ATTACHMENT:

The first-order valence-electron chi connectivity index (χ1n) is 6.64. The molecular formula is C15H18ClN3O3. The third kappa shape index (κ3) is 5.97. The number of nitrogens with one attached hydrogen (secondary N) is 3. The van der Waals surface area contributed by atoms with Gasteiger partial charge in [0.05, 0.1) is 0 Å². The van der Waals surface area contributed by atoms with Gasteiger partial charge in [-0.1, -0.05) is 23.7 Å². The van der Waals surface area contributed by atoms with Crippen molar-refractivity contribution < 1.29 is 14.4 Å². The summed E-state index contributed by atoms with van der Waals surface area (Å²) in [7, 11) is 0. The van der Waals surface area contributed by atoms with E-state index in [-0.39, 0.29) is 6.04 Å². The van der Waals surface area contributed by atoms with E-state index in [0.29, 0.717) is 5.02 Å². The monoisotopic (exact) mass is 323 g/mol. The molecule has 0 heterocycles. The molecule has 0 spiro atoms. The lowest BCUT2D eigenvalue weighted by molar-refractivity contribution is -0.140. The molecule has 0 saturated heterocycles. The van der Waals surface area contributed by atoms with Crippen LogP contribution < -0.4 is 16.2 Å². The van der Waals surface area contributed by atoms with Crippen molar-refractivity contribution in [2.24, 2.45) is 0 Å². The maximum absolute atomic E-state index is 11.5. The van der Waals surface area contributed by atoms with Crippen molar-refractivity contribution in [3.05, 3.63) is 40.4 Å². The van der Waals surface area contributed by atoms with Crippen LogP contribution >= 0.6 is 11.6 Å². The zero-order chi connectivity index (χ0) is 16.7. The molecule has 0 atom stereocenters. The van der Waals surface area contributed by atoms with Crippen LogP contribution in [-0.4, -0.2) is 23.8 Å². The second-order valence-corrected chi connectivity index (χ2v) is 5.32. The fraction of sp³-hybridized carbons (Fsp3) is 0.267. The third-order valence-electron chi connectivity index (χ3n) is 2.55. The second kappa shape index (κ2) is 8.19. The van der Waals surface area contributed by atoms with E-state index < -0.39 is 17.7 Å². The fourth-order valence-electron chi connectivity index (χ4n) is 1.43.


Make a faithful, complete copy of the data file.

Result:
The first-order valence-electron chi connectivity index (χ1n) is 6.64. The molecular formula is C15H18ClN3O3. The third kappa shape index (κ3) is 5.97. The number of nitrogens with one attached hydrogen (secondary N) is 3. The van der Waals surface area contributed by atoms with Gasteiger partial charge in [0.05, 0.1) is 0 Å². The van der Waals surface area contributed by atoms with Gasteiger partial charge in [-0.1, -0.05) is 23.7 Å². The van der Waals surface area contributed by atoms with Crippen molar-refractivity contribution < 1.29 is 14.4 Å². The summed E-state index contributed by atoms with van der Waals surface area (Å²) in [7, 11) is 0. The van der Waals surface area contributed by atoms with E-state index in [-0.39, 0.29) is 6.04 Å². The van der Waals surface area contributed by atoms with E-state index in [0.29, 0.717) is 5.02 Å². The monoisotopic (exact) mass is 323 g/mol. The molecule has 0 heterocycles. The molecule has 0 spiro atoms. The lowest BCUT2D eigenvalue weighted by molar-refractivity contribution is -0.140. The molecule has 0 saturated heterocycles. The van der Waals surface area contributed by atoms with Crippen LogP contribution < -0.4 is 16.2 Å². The van der Waals surface area contributed by atoms with Crippen molar-refractivity contribution in [2.24, 2.45) is 0 Å². The maximum absolute atomic E-state index is 11.5. The van der Waals surface area contributed by atoms with Crippen molar-refractivity contribution in [3.05, 3.63) is 40.4 Å². The van der Waals surface area contributed by atoms with Crippen LogP contribution >= 0.6 is 11.6 Å². The zero-order chi connectivity index (χ0) is 16.7. The molecule has 0 atom stereocenters. The van der Waals surface area contributed by atoms with Crippen LogP contribution in [-0.4, -0.2) is 23.8 Å². The second-order valence-corrected chi connectivity index (χ2v) is 5.32. The fraction of sp³-hybridized carbons (Fsp3) is 0.267. The third-order valence-electron chi connectivity index (χ3n) is 2.55. The second kappa shape index (κ2) is 8.19. The van der Waals surface area contributed by atoms with E-state index < -0.39 is 17.7 Å². The fourth-order valence-electron chi connectivity index (χ4n) is 1.43.